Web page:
The Center for Podiatric Care and Sports Medicine

10 Things You Need To Know About Plantar Fasciitis

Posted by on Tuesday, December 16th, 2014

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Plantar fasciitis is one of the most common conditions we treat at The Center for Podiatric Care and Sports Medicine in NYC. The typical plantar fasciitis patient is between the ages of 40 and 60, with a fairly active lifestyle. Long distance runners, ballet dancers, aerobics instructors, factory workers, teachers, and mail carriers are especially prone to developing this type of foot pain. Many people with heel pain are also overweight or have some type of structural anomaly — flat feet, high arches, tight calf muscles, or a tight Achilles tendon. Here are 10 facts about plantar fasciitis foot pain that can help you diagnose, understand, and hopefully combat this common condition.

What Is Plantar Fasciitis?

Plantar fasciitis is defined as “heel pain,” but the term is a bit of a misnomer because most sufferers truly feel it on the bottom of the foot, up through the arch. It strikes as a sharp, shooting, stabbing pain that is most intense with the first steps of the day and after prolonged periods of sitting. At the root, it’s a disorder of the plantar fascia ligament that connects the heel bone to the toes.

10 Things You Need To Know About Plantar Fasciitis:

1. Our understanding of plantar fasciitis is changing. Originally medical professionals thought the pain was caused by inflammation. However, newer research shows that structural degeneration following overuse and micro-tearing may be more to blame. Under the microscope, we see disorganized collagen fibers, calcium deposits in the connective tissue, and weakened tissue.

2. It’s surprisingly common. By best estimates, one in 10 Americans will suffer from plantar fasciitis at some point during their lifetime. It strikes people at both ends of the spectrum — the extremely active, and the very sedentary.

3. The plantar fascia can rupture. In the worst cases, there is a tearing of the ligament. Typical signs of this occurrence include: a clicking or snapping sound, significant swelling, and acute pain in the sole of the foot.

4. Lifestyle matters. Obesity is observed in 70 percent of plantar fasciitis sufferers. Wearing worn-out shoes is seen in nearly all patients.

5. Clinical exams can usually diagnose it. X-rays and MRIs are rarely needed. Usually a NY foot doctor will feel for tenderness along the inner part of the heel bone, check your dorsiflexion, and ask you a few questions about your symptoms and medical history.

6. Half of plantar fasciitis cases involve a heel spur. Researchers no longer believe that the heel spur itself causes pain. Most people with heel spurs do not know they have them and suffer no adverse symptoms. Surgical removal of a heel spur is only marginally successful. There is still much to learn about the significance of heel spurs in plantar fasciitis cases.

7. About 90 percent of plantar fasciitis cases will improve within six months with conservative measures. Rest, ice, calf stretches, aspirin or ibuprofen, and weight reduction are good first steps. Here at the office, we offer next-level care with Extracorporeal Shockwave Therapy for people who have found no relief after three months of at-home treatment.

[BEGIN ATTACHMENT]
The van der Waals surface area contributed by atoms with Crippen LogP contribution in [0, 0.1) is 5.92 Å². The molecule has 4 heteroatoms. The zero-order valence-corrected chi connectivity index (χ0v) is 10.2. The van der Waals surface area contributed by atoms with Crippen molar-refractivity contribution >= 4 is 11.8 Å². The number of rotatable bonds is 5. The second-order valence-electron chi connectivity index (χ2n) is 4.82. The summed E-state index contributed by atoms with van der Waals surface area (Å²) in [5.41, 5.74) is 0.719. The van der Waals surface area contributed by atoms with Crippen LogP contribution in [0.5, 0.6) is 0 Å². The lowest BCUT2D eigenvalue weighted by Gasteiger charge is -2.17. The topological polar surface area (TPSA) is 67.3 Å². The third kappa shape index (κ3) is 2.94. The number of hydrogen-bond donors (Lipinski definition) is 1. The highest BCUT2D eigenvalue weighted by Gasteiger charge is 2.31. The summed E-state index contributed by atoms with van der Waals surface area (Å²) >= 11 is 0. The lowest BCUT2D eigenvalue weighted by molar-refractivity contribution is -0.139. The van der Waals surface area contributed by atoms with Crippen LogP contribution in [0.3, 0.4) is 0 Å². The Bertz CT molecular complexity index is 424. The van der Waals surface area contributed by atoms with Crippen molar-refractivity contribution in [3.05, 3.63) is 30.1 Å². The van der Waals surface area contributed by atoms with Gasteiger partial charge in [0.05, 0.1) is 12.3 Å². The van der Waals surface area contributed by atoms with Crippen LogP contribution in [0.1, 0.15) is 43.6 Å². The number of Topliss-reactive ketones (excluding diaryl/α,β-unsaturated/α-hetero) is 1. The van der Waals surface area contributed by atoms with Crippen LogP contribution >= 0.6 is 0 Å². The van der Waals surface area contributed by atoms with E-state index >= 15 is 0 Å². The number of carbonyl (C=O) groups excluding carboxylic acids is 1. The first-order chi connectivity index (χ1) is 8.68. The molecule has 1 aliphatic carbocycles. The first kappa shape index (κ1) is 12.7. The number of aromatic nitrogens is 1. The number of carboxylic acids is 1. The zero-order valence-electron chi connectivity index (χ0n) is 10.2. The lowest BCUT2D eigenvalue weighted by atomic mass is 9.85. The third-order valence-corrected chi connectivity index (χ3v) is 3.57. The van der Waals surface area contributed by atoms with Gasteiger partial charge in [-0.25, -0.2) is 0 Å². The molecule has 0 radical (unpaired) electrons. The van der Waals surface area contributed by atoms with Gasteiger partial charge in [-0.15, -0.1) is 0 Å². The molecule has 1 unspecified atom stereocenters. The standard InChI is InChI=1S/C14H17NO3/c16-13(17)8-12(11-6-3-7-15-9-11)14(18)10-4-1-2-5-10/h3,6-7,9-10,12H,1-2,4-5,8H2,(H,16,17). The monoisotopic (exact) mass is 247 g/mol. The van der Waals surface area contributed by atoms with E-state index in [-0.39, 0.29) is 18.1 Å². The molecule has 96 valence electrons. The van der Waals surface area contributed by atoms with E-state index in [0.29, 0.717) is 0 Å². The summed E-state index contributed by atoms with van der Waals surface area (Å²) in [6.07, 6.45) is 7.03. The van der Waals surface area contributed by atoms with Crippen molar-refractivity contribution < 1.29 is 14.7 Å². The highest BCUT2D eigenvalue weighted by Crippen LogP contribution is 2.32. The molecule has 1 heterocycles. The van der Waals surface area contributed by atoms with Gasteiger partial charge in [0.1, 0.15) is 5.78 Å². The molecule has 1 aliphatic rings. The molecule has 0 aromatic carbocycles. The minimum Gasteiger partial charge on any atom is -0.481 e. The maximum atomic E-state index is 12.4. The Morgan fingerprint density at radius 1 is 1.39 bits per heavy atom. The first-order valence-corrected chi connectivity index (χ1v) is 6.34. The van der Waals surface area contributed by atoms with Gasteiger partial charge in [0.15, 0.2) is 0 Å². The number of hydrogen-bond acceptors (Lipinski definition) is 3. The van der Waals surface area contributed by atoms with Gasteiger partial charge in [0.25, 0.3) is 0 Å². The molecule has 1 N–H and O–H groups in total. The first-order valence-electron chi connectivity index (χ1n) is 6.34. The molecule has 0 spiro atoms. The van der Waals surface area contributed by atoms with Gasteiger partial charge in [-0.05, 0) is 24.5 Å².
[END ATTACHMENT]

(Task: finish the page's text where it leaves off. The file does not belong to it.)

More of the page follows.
8. Think twice before requesting an injection. You may have heard people say that a corticosteroid injection “immediately relieved” their pain. This used to be a mainstay of acute pain relief, but studies fail to show effective pain management after three months. Furthermore, these injections carry the risk of plantar fascia rupture, fat pad atrophy, and nerve or muscle injury.

9. There are products you can buy. Night splints are a popular option for people who dread those first few steps in the morning. A night splint holds the foot in a neutral position to stretch out the calf and plantar fascia during sleep. Most people will see a decrease in pain within three months of use, even with foot pain that has persisted for more than six months. We have seen great results fitting patients with custom orthotic shoe inserts as well.

10. Surgery is on the table for the most severe cases. Plantar fasciitis surgery is not done often, but there are minimally invasive and endoscopic approaches to treatment. A success rate of 87 percent was observed in one study of over 1,000 plantar fasciotomies. Releasing the lateral plantar nerve branch is sometimes done in conjunction with the surgical repair of damaged tissue. Following surgery, most patients are back on their feet — with little pain, in normal shoes again — within a week.

Plantar Fasciitis Treatment In NYC

When at-home care fails to resolve your discomfort, the best place to turn is a NYC podiatrist. Our certified professionals are trained in the latest approaches and technologies to relieve acute pain as quickly as possible. We look for the underlying cause of your plantar pain and seek to prevent recurring issues. For your convenience, you may book with us in Manhattan or Westchester via this form online.

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If you have any foot problems or pain, contact The Center for Podiatric Care and Sports MedicineDr. Josef J. GeldwertDr. Katherine Lai, Dr. Ryan Minara and Dr. Mariola Rivera have helped thousands of people get back on their feet. Unfortunately, we cannot give diagnoses or treatment advice online. Please make an appointment to see us if you live in the NY metropolitan area or seek out a podiatrist in your area.